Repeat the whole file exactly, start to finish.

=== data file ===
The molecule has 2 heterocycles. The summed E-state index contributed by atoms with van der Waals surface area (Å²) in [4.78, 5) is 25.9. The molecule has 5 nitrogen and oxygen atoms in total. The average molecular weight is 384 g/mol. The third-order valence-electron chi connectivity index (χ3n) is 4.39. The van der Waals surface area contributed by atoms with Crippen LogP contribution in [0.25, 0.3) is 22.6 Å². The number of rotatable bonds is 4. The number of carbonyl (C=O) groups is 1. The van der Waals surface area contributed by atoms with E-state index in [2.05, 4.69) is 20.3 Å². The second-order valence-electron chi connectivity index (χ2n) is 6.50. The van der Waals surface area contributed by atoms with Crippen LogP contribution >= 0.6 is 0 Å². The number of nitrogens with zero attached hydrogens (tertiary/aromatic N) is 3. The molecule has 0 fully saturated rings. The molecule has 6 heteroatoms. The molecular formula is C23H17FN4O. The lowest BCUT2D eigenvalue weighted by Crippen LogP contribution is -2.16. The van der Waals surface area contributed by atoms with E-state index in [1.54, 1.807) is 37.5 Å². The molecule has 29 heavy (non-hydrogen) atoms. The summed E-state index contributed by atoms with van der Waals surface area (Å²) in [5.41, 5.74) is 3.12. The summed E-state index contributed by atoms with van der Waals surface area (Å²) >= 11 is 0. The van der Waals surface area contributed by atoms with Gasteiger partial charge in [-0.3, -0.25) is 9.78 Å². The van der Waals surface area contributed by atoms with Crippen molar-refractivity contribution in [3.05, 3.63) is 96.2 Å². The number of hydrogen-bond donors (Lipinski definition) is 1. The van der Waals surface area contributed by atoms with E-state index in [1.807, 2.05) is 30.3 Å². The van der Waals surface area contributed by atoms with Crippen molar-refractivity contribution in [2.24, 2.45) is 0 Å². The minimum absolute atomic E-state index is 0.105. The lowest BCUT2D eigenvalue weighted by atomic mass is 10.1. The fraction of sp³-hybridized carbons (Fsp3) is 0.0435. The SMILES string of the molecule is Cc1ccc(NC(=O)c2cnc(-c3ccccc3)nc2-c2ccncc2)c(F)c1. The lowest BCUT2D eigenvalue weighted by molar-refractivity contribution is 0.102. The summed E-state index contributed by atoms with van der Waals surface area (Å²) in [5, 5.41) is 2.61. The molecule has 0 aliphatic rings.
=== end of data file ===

The molecule has 2 heterocycles. The summed E-state index contributed by atoms with van der Waals surface area (Å²) in [4.78, 5) is 25.9. The molecule has 5 nitrogen and oxygen atoms in total. The average molecular weight is 384 g/mol. The third-order valence-electron chi connectivity index (χ3n) is 4.39. The van der Waals surface area contributed by atoms with Crippen LogP contribution in [0.25, 0.3) is 22.6 Å². The number of rotatable bonds is 4. The number of carbonyl (C=O) groups is 1. The van der Waals surface area contributed by atoms with E-state index in [2.05, 4.69) is 20.3 Å². The second-order valence-electron chi connectivity index (χ2n) is 6.50. The van der Waals surface area contributed by atoms with Crippen LogP contribution >= 0.6 is 0 Å². The number of nitrogens with zero attached hydrogens (tertiary/aromatic N) is 3. The molecule has 0 fully saturated rings. The molecule has 6 heteroatoms. The molecular formula is C23H17FN4O. The lowest BCUT2D eigenvalue weighted by Crippen LogP contribution is -2.16. The van der Waals surface area contributed by atoms with E-state index in [1.54, 1.807) is 37.5 Å². The molecule has 29 heavy (non-hydrogen) atoms. The summed E-state index contributed by atoms with van der Waals surface area (Å²) in [5.41, 5.74) is 3.12. The summed E-state index contributed by atoms with van der Waals surface area (Å²) >= 11 is 0. The van der Waals surface area contributed by atoms with Gasteiger partial charge in [-0.3, -0.25) is 9.78 Å². The van der Waals surface area contributed by atoms with Crippen molar-refractivity contribution in [3.05, 3.63) is 96.2 Å². The number of hydrogen-bond donors (Lipinski definition) is 1. The van der Waals surface area contributed by atoms with E-state index in [1.807, 2.05) is 30.3 Å². The van der Waals surface area contributed by atoms with Crippen molar-refractivity contribution in [2.24, 2.45) is 0 Å². The minimum absolute atomic E-state index is 0.105. The lowest BCUT2D eigenvalue weighted by atomic mass is 10.1. The fraction of sp³-hybridized carbons (Fsp3) is 0.0435. The SMILES string of the molecule is Cc1ccc(NC(=O)c2cnc(-c3ccccc3)nc2-c2ccncc2)c(F)c1. The lowest BCUT2D eigenvalue weighted by molar-refractivity contribution is 0.102. The summed E-state index contributed by atoms with van der Waals surface area (Å²) in [5, 5.41) is 2.61. The molecule has 0 aliphatic rings.